If that bulge comes away clean and shows it just was never wet out properly, then by all means, just glue it back down and glass a patch over the seams. But if that's all it needs, you're on a lucky streak. Pick up a lottery ticket for me too.
Rudders can take a decade to fail, the problem is, they usually fail at the least convenient opportunity.
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Old 04-26-2007
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Pearl, if water gets inside, it will freeze next winter and will expand and crack the shell. I would suggest making sure it does't have a leak and fix it. I'm in Wisconsin and have dealt with this in my C30.
Up here in the frozen north, most of us have drilled holes in the bottom of our rudders. The hole is plugged while the boat is in the water, when we haul out, the plug comes out, and so does a lot of water.

I think it would be a good idea to drill a hole right into the center of the delaminated area and fill it with epoxy. If water is getting in there, which usually happens, and if it is dissolving the foam, which can happen easily, you need to deal with it - or else your rudder may well just not be there one day.
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Old 04-26-2007
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I'd all but forgotten about that little area of delamination on my rudder until this thread came up. Now I'm reading about anaerobic corrosion, black goo, lions and tigers and bears, oh my!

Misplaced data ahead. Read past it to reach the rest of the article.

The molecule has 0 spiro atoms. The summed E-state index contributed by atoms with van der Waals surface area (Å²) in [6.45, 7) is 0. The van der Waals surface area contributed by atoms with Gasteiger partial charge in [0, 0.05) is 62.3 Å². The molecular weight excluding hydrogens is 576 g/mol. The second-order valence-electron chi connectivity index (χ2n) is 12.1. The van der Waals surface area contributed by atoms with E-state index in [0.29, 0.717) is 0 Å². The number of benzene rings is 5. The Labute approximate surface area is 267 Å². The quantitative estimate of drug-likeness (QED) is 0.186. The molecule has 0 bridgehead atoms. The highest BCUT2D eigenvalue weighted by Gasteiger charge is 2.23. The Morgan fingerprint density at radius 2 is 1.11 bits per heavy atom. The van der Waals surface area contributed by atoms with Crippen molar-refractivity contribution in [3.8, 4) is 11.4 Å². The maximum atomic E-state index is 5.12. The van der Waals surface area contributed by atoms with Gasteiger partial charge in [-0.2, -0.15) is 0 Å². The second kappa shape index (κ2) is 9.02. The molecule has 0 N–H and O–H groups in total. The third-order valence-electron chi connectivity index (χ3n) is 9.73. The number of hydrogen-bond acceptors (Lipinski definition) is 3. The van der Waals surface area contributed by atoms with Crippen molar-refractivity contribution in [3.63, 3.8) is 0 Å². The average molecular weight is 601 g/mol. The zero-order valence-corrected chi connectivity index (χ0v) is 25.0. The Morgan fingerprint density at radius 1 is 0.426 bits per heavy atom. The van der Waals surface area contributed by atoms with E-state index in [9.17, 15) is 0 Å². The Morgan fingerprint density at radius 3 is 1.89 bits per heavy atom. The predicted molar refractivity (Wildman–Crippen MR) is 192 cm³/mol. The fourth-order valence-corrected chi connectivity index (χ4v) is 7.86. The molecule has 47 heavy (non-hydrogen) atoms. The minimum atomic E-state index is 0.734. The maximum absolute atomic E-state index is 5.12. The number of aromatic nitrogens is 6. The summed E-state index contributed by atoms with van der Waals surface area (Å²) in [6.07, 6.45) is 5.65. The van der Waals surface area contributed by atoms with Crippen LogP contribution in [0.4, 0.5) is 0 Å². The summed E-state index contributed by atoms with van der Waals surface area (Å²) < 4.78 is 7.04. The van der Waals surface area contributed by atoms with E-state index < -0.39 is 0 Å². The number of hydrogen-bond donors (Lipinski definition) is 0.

So I did a little more reading and this is what I found.

BP,
Your rudder and mine were probably both made by Foss. Foss Foam Products has been building rudders for the major manufacturers, including Hunter, for 35 years. The rudders are composed of a stainless shaft surrounded by high density closed cell polyurethane foam covered with fiberglass and gel coat.

The Foss website states that rudders should be painted white. Dark paint on the rudder (like VC-17) can cause damage as a result of heat from the sun when the boat is out of the water. The heat can result in dimensional changes in the foam. If the rudder is painted a dark colour, it should be covered with a white sheet when it is out of the water and in the sun. Foss recommends that blisters be filled with resin or cut away and repaired.